Antonio Ruiz (Falucho)

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Antonio Ruiz (died February 6, 1824) was an Argentine soldier. He is the national hero of Argentina.[1] Falucho is the nickname of Second Corporal Antonio Ruiz, an Afro-Argentine soldier of the Independence War. Ruiz fought in José de San Martín’s army. According to the most common story, Corporal Ruiz, born a slave (perhaps in Africa), served in the Regiment of the River Plate and died while defending the colors (white and light blue) of the revolutionary flag (later the Argentine flag) against traitors during a revolt at the fort of El Callao, Peru) on February 6, 1824. Rather than hoist the Spanish flag, Falucho chose to be shot by the traitors, crying out with his last breath, Viva Buenos Aires! (Long live Buenos Aires!).[2]

History[edit]

The night of 4 to 5 February 1824, the garrison of El Callao, which was composed by the remains of Army of the Andes and an artillery company from Chile, started a mutiny, which was joined by two squadrons of the Mounted Grenadiers Regiment.

These soldiers revolted because they were owed five months' pay, to what was said the day before had been paid the salaries of the officers, the desire to return home, either Buenos Aires or Chile, and the disgust of having to sail north to swell the army of Bolivar. Seeing the prevailing indiscipline, the mulatto Moyano, Olive accepts the suggestion of consulting Royalist Colonel Jose María Casariego, who was taken captive and lodged there. Casariego saw the advantage he could derive from the situation and advised to replace the patriot leaders by Spanish.

Casariego convinces them to join the royal ranks where they would be rewarded, while the Patriots would receive punishment. In the midst of this disorder took place the remarkable story of Falucho. His story was first published on 14 May 1857 by Historian and politician Bartolomé Mitre at Los Debates journal.

The night of 6 February the black Falucho was a sentry in the tower of King Philip, which belonged to the Regiment of the River Plate. He was well known for their bravery and their patriotism. For many involved in the uprising, this had no further dimension than a mutiny in the barracks. Mitre tells that "While the dark-veiled sentinel was in the high castle tower, where rose the flagstick, which made few hours in the Argentine flag flew, Casariego the rebels decided to fly the Spanish flag in the dark the night before that they should repent of his resolution. "At that point come before the black Falucho, soldiers with the Spanish standard against which they fought for 14 years. Falucho could not believe it, and feeling totally humiliated sinks to the ground and weeps bitterly. The soldiers with orders to raise the Spanish flag, ordered Falucho to salute the flag of the King who was going to fly. Falucho answered sadly getting the gun he had dropped "I can not do honor to the flag against which I will fight forever," then the mutineers shout at him: "Revolution!" Revolutionary! ".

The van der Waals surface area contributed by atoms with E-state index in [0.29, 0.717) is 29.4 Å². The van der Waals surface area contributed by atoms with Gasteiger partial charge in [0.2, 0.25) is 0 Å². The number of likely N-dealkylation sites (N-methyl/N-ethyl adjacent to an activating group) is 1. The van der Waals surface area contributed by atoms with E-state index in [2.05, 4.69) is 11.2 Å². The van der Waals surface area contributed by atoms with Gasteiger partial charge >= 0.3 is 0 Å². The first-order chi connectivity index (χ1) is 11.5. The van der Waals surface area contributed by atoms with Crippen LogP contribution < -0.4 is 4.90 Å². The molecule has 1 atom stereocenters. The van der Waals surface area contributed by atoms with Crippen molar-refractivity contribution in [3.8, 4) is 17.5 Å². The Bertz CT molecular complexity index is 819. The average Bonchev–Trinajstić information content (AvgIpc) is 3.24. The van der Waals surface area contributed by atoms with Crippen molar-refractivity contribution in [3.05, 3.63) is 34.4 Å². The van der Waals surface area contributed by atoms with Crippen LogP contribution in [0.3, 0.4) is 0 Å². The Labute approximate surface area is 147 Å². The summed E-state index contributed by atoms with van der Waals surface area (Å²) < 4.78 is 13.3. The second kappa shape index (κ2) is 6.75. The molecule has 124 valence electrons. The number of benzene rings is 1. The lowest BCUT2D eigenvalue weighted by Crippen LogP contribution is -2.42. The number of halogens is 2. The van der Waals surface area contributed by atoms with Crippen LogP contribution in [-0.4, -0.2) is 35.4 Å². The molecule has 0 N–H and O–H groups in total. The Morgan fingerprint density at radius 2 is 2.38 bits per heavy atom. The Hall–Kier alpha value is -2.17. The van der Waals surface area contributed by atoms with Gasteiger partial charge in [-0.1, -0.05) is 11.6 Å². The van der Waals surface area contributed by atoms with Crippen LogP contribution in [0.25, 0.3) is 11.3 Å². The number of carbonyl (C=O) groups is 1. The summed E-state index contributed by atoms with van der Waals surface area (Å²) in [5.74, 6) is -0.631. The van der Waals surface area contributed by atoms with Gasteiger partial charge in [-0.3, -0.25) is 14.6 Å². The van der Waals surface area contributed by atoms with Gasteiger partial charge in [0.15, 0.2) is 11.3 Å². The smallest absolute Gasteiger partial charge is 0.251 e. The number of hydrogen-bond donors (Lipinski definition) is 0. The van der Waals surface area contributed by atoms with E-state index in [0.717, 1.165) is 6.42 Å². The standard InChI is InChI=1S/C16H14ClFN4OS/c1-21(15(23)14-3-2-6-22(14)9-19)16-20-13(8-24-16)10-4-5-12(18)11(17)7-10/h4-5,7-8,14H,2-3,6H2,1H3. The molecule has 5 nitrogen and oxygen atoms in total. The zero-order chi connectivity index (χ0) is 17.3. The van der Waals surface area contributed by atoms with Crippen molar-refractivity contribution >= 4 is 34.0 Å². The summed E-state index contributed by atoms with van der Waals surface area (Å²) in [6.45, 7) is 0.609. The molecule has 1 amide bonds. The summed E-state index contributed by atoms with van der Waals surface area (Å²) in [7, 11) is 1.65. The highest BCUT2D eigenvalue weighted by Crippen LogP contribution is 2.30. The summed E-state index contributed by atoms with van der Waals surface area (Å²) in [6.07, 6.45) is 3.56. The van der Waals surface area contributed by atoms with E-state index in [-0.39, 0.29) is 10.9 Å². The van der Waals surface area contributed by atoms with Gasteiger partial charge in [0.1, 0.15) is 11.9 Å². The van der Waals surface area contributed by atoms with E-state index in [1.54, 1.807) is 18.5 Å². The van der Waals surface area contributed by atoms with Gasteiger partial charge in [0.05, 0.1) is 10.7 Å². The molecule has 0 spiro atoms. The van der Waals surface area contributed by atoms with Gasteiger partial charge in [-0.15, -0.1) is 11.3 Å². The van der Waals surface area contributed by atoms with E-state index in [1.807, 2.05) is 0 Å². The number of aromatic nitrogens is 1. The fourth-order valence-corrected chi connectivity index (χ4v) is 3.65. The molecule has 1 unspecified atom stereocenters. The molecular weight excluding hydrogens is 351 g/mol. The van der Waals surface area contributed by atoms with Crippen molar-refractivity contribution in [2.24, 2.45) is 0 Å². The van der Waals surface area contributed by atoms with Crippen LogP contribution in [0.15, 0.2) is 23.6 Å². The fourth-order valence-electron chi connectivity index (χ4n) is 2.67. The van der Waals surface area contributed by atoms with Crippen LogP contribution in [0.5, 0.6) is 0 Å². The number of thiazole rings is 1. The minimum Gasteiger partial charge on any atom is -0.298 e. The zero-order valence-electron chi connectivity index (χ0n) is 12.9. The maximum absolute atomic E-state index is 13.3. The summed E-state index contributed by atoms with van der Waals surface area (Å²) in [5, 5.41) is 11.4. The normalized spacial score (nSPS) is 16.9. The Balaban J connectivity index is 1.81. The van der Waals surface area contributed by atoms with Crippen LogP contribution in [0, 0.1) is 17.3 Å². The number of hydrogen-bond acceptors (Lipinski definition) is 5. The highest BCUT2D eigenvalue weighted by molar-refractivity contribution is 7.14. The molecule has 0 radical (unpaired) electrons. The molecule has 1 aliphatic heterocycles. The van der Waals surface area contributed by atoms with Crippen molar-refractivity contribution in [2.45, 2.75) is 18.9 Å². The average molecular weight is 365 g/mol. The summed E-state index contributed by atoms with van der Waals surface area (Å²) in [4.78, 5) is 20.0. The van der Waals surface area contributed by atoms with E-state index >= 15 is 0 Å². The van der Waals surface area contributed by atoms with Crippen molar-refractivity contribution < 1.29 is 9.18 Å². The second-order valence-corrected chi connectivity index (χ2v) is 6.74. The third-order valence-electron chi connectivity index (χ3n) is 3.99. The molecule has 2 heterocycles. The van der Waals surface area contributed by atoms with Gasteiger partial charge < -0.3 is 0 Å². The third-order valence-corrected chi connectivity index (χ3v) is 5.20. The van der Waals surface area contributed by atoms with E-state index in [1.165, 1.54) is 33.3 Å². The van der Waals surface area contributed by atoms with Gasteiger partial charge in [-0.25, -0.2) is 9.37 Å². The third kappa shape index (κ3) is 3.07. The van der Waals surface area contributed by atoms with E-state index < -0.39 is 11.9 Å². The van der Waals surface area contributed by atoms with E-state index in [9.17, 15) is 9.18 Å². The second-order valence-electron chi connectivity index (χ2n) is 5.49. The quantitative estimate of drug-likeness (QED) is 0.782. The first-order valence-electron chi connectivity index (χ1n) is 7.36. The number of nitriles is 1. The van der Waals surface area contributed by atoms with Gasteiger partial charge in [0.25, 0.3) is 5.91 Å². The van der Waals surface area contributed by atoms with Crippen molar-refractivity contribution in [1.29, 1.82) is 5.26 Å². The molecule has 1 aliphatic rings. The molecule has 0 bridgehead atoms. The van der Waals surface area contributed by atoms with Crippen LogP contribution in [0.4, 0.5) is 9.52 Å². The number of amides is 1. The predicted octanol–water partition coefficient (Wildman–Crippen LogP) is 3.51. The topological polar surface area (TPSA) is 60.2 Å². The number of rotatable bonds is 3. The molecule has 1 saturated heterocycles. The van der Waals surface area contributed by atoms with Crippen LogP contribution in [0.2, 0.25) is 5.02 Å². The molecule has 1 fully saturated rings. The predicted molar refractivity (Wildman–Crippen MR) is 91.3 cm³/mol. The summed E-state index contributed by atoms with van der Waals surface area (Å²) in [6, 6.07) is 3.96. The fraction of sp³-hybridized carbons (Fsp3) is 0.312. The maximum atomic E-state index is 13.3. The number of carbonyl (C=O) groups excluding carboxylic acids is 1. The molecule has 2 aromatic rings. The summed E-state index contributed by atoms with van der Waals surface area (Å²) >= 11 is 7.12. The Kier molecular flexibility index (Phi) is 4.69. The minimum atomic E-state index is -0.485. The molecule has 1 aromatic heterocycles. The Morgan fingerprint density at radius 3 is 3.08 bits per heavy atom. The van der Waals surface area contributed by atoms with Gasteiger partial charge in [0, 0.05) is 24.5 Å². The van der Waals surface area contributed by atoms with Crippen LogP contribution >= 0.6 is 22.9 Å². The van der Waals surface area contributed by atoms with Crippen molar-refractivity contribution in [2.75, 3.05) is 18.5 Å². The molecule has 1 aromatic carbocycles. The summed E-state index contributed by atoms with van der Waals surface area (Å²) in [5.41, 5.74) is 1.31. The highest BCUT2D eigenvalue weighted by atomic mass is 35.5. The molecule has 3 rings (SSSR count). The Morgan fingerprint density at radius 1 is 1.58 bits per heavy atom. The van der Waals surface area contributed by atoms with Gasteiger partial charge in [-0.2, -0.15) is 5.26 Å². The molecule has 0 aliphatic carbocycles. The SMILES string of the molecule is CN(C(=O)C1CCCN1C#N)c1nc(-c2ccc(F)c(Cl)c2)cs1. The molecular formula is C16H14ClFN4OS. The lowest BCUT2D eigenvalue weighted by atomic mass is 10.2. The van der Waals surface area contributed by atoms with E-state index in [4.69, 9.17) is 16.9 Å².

According to Mitre, Falucho answers them: "Being a revolutionary is not evil, I prefer to be a revolutionary rather than a traitor! (...) And taking his rifle by the barrel, smashed against the flagstick, giving back to more grief. The executors of the betrayal seized Falucho immediately and shot four rounds at point blank on his chest and head. Before falling mortally wounded on the ground, Falucho cried Viva Buenos Aires!.

Mitre wrote that Falucho was born in Buenos Aires and his real name was Antonio Ruiz. The story was republished by Mitre in La Nación newspaper on 6, 7, 8 and 9 April 1875. He later published the book "History of San Martin and American emancipation". Regarding Falucho, Mitre writes: "The Spanish flag was hoisted on the tower Independence, with an overall saving of castles (February 7). A black soldier from the regiment of the Rio de la Plata, born in Buenos Aires named Antonio Ruiz (whose surname Falucho), who struggled to do justice, was shot at the foot of the Spanish flag. He died shouting Viva Buenos Aires! ". Bartolomé Mitre take as the basis the oral testimony of General Enrique Martinez, director of the Division of the Andes, the testimony of Colonel Pedro Jose Díaz and Pedro Luna, and the written testimony of Colonel Juan Espinosa. Mitre say then that there were two black soldiers dubbed Falucho, apparently it was a generic nickname given to the black people in the army. Since the first publication of Mitre, his account rose critics and detractors. In 1899, Manuel J. Mantilla wrote in his book Los Negros Argentinos stating that there were two Faluchos, Ruiz, whose fate was recalled by Martinez and Diaz-Espinosa, and another who lived in Lima in 1830, according to Miller's letter to San Martin del 20 August that year. Miller named him saying "the morenito Falucho, which served in the 8 Company of Sharpshooters and took a flag in Maipú".

According to historian Mantilla in 1819, there was a second Antonio Ruiz among the members of the Company of Captain Manuel Díaz, while in that of Pedro José Díaz there wasn't a soldier of that name. Many authors claim that the heroic death of Falucho was an invention of Mitre. In light of all existing evidence. The only thing we know for sure is that a black soldier died heroically in El Callao while refusing to honor the Spanish royal flag. But certainly, this soldier was not Falucho. Falucho was a black soldier in the 8th Battalion of the Army of the Andes that was possibly the 'second' Antonio Ruiz. This soldier was well known to San Martin and Guido and lived in Lima in 1830.[3]

References[edit]